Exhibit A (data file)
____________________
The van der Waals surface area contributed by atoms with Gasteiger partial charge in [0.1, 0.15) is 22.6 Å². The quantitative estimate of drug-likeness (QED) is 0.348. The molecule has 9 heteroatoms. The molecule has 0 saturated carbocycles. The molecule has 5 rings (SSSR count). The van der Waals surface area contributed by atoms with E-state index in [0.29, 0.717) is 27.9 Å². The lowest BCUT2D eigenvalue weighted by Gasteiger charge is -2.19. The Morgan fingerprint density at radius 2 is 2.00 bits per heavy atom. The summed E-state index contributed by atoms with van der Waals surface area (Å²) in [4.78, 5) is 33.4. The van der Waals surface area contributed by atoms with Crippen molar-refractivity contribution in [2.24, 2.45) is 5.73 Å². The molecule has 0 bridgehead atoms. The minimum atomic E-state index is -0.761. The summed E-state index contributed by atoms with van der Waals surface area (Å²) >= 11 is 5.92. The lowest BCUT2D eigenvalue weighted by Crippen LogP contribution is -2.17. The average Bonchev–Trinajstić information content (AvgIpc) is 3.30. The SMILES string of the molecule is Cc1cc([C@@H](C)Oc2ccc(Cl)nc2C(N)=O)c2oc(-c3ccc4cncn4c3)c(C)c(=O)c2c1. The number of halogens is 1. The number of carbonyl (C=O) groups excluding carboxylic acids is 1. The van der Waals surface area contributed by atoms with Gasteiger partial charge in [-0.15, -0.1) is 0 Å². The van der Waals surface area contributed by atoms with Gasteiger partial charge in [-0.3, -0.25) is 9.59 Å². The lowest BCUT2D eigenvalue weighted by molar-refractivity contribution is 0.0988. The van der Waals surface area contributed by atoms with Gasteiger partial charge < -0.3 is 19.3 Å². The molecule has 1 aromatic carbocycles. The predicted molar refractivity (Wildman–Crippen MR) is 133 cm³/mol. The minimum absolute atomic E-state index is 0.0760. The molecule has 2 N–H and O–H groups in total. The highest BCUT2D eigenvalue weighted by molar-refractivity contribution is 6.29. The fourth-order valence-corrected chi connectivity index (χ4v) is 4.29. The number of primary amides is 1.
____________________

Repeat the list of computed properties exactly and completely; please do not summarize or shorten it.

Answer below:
The van der Waals surface area contributed by atoms with Gasteiger partial charge in [0.1, 0.15) is 22.6 Å². The quantitative estimate of drug-likeness (QED) is 0.348. The molecule has 9 heteroatoms. The molecule has 0 saturated carbocycles. The molecule has 5 rings (SSSR count). The van der Waals surface area contributed by atoms with E-state index in [0.29, 0.717) is 27.9 Å². The lowest BCUT2D eigenvalue weighted by Gasteiger charge is -2.19. The Morgan fingerprint density at radius 2 is 2.00 bits per heavy atom. The summed E-state index contributed by atoms with van der Waals surface area (Å²) in [4.78, 5) is 33.4. The van der Waals surface area contributed by atoms with Crippen molar-refractivity contribution in [2.24, 2.45) is 5.73 Å². The molecule has 0 bridgehead atoms. The minimum atomic E-state index is -0.761. The summed E-state index contributed by atoms with van der Waals surface area (Å²) >= 11 is 5.92. The lowest BCUT2D eigenvalue weighted by Crippen LogP contribution is -2.17. The average Bonchev–Trinajstić information content (AvgIpc) is 3.30. The SMILES string of the molecule is Cc1cc([C@@H](C)Oc2ccc(Cl)nc2C(N)=O)c2oc(-c3ccc4cncn4c3)c(C)c(=O)c2c1. The number of halogens is 1. The number of carbonyl (C=O) groups excluding carboxylic acids is 1. The van der Waals surface area contributed by atoms with Gasteiger partial charge in [-0.15, -0.1) is 0 Å². The van der Waals surface area contributed by atoms with Gasteiger partial charge in [-0.3, -0.25) is 9.59 Å². The lowest BCUT2D eigenvalue weighted by molar-refractivity contribution is 0.0988. The van der Waals surface area contributed by atoms with Gasteiger partial charge < -0.3 is 19.3 Å². The molecule has 1 aromatic carbocycles. The predicted molar refractivity (Wildman–Crippen MR) is 133 cm³/mol. The minimum absolute atomic E-state index is 0.0760. The molecule has 2 N–H and O–H groups in total. The highest BCUT2D eigenvalue weighted by molar-refractivity contribution is 6.29. The fourth-order valence-corrected chi connectivity index (χ4v) is 4.29. The number of primary amides is 1.